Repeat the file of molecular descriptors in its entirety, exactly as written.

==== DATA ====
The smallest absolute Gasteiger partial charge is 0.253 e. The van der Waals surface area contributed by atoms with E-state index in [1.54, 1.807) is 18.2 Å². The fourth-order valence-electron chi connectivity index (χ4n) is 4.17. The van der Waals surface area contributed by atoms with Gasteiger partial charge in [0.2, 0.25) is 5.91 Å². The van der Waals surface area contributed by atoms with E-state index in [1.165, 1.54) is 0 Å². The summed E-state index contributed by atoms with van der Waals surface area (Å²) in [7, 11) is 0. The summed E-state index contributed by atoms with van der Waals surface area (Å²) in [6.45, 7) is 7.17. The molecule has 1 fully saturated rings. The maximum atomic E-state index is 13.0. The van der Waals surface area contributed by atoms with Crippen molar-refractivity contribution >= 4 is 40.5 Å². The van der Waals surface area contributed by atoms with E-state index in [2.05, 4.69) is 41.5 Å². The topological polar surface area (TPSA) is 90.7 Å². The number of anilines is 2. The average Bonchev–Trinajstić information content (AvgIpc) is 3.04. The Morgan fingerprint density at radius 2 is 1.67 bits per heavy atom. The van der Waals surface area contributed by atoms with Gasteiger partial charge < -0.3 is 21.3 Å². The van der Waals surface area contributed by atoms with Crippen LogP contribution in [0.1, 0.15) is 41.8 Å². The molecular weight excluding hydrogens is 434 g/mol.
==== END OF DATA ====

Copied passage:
The smallest absolute Gasteiger partial charge is 0.253 e. The van der Waals surface area contributed by atoms with E-state index in [1.54, 1.807) is 18.2 Å². The fourth-order valence-electron chi connectivity index (χ4n) is 4.17. The van der Waals surface area contributed by atoms with Gasteiger partial charge in [0.2, 0.25) is 5.91 Å². The van der Waals surface area contributed by atoms with E-state index in [1.165, 1.54) is 0 Å². The summed E-state index contributed by atoms with van der Waals surface area (Å²) in [7, 11) is 0. The summed E-state index contributed by atoms with van der Waals surface area (Å²) in [6.45, 7) is 7.17. The molecule has 1 fully saturated rings. The maximum atomic E-state index is 13.0. The van der Waals surface area contributed by atoms with Crippen molar-refractivity contribution >= 4 is 40.5 Å². The van der Waals surface area contributed by atoms with E-state index in [2.05, 4.69) is 41.5 Å². The topological polar surface area (TPSA) is 90.7 Å². The number of anilines is 2. The average Bonchev–Trinajstić information content (AvgIpc) is 3.04. The Morgan fingerprint density at radius 2 is 1.67 bits per heavy atom. The van der Waals surface area contributed by atoms with Gasteiger partial charge < -0.3 is 21.3 Å². The van der Waals surface area contributed by atoms with Crippen LogP contribution in [0.1, 0.15) is 41.8 Å². The molecular weight excluding hydrogens is 434 g/mol.